In a matter of weeks, SpaceX will be launching a brand new Crew Dragon spacecraft capsule to the International Space Station — an unmanned test of a spacecraft intended to ferry human crews to orbit.
As such, the test will be a make-or-break moment for SpaceX. In a reply on Twitter this week, SpaceX CEO Elon Musk conceded that the launch will be "especially dangerous" and "extremely intense."
The launch of the crewed Dragon capsule has been a long time coming, despite strong support from NASA. Prior launch dates have come and gone, and this week is no exception: NASA originally planned on Jan. 17 for launch, but thanks to a partial government shutdown that might not happen after all, Ars Technica reported.
Despite the circumstances, SpaceX has gone full steam ahead with getting its crewed Dragon spacecraft off the launchpad. Musk tweeted that the private space company was "about a month away" from launch on Friday.
If the launch succeeds, commercial human spaceflight is about to become a lot cheaper. And it will be far easier to pilot, too. The Crew Dragon is equipped with state-of-the-art hardware and software that makes navigating the capsule far easier than the complex maneuvers required to steer a Soyuz spacecraft — a remnant of early spaceflight dating back to the 1960s.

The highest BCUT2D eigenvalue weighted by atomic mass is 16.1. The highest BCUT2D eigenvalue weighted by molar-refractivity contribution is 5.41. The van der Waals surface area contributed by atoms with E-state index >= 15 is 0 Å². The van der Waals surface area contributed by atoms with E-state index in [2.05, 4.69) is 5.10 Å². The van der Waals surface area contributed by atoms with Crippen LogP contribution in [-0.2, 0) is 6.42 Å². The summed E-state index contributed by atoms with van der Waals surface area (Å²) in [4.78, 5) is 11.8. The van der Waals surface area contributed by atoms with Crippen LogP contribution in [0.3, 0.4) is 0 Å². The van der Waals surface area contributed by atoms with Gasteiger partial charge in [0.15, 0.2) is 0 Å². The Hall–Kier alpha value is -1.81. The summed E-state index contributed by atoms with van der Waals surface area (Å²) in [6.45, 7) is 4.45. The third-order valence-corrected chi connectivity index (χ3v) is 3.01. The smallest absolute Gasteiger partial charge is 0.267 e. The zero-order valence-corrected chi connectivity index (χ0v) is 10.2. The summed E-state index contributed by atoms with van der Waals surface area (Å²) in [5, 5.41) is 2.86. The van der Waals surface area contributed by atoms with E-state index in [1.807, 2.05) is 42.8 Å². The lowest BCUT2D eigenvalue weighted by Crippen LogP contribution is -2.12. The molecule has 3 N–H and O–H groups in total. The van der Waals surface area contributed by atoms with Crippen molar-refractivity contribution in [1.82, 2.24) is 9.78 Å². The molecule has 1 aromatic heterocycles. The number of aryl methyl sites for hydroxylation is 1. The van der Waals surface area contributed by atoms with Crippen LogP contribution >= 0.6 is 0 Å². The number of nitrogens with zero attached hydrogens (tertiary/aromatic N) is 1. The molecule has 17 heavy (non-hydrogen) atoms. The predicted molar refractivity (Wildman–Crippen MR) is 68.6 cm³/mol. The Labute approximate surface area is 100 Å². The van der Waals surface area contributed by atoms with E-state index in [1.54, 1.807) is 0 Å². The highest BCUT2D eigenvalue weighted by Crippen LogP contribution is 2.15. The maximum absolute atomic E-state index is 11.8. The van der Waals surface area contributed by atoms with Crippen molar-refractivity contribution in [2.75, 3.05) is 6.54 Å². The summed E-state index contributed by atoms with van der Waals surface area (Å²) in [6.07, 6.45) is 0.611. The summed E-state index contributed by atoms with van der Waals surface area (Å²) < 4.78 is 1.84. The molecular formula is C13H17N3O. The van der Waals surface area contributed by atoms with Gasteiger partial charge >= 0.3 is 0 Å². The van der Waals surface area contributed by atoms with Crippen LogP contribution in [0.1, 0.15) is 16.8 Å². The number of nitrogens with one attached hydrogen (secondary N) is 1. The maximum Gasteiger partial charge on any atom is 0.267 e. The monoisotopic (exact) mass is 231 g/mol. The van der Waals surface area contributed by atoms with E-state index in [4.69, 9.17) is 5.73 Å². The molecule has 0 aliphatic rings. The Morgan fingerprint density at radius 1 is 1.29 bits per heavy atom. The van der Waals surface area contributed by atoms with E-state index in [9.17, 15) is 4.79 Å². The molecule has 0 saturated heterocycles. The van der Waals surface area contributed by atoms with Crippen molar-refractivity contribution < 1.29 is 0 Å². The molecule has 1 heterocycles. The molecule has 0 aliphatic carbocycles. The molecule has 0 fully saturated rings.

SpaceX has a lot of hurdles to overcome in the upcoming months, and it will likely take a number of test flights until SpaceX is confident enough to allow humans to ride the Dragon. But if SpaceX does succeed — and so far, history seems to be on the company's side — outer space could seem a lot closer in the near future.
READ MORE: SpaceX demo flight a month away, will be “especially dangerous,” Musk says [Ars Technica]
More on the crewed Dragon spacecraft: SpaceX's Crew Dragon Goes Vertical for First Test Launch